It’s a good idea to create a certification process whereby team members demonstrate their proficiency before getting to work on important diagnostic samples. Remember the old adage ‘use it or lose it’? Make sure those expected to perform these procedures get plenty of practice to build their skills and that there is respectful feedback to help team members improve.
This should be a no-brainer, but we’ll say it anyway - If you are staining both clean (eg FNA) and dirty (eg ear swab, sticky tape skin preps) samples make sure you have two sets of stains clearly identified as CLEAN and DIRTY. Make sure the lids are placed back on the stains after each use. Gloves, pipettes, forceps, clothes pegs, or multi-slide holders make useful additions to the diff quick staining station. Stains should be completely changed after approximately 50 samples, or at least once a week. Debris and microorganisms that grow in contaminated stains can really complicate diagnostic interpretation. If in doubt, throw it out.
To avoid a build-up of dust, debris, and contamination make sure that all slides and coverslips are covered. If it is finicky to get the commercial lids on and off, then store these materials in an easy-to-open container such as a small lunchbox. This is also a handy place to store pencils so that they don’t disappear around the clinic! Try to handle slides by their edges or the frosted end to avoid contamination and fingerprints which also affect interpretation. Get into the habit of writing the patient’s name, sample site, and date on each slide (it helps when you can find a pencil to do this!).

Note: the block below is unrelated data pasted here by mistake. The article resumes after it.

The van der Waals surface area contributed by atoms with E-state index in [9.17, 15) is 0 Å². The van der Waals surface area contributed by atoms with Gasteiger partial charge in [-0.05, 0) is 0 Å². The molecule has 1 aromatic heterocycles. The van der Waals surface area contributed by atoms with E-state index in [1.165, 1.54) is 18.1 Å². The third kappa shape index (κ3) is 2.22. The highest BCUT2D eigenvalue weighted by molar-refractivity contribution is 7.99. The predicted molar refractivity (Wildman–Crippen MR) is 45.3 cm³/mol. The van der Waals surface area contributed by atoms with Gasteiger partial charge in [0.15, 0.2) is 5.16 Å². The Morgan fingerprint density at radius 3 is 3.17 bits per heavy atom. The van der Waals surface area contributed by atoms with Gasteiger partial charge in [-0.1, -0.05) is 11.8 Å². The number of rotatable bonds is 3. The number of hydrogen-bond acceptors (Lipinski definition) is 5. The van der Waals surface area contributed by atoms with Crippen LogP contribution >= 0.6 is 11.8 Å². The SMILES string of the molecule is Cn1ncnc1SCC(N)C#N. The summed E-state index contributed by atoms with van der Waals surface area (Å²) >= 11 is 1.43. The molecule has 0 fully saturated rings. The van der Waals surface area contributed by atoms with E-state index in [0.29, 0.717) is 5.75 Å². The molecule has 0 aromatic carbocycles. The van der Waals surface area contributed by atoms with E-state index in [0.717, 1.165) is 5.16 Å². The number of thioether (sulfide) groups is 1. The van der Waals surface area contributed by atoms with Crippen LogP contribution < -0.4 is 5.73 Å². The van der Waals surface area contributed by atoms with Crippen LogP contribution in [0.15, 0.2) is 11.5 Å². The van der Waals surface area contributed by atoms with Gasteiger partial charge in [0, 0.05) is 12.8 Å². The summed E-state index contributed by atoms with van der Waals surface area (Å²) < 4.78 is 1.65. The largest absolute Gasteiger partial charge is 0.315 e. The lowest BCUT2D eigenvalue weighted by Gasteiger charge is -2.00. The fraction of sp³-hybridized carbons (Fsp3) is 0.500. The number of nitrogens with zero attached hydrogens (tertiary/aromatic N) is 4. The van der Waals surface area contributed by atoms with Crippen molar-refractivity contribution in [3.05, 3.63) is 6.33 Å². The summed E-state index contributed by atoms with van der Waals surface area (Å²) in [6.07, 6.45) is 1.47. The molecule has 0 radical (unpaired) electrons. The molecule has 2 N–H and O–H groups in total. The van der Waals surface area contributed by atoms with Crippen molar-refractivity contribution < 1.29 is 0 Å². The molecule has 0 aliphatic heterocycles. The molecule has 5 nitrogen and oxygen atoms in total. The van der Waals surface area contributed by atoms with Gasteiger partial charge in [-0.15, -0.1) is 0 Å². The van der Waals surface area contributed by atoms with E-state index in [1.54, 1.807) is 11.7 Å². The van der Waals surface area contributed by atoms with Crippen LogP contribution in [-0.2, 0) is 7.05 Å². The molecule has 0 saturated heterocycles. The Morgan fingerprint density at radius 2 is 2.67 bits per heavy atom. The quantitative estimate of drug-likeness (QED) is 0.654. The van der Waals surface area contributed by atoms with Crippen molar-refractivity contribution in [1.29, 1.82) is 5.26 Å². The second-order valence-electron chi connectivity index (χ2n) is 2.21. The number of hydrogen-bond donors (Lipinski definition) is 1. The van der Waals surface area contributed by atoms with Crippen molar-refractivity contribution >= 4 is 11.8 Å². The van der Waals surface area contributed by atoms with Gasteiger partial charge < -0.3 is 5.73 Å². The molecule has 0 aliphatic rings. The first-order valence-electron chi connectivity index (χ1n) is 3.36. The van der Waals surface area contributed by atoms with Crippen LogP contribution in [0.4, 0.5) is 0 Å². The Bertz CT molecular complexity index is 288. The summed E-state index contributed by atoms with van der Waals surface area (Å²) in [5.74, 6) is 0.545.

When viewing slides, a coverslip should always be used to ensure a more even viewing plane. Do this by adding a small drop of immersion oil directly onto the slide, and then placing the coverslip on top. Be careful not to use too much oil. A further drop of immersion oil is then added on top of the coverslip for viewing with the 100x lens if this is required.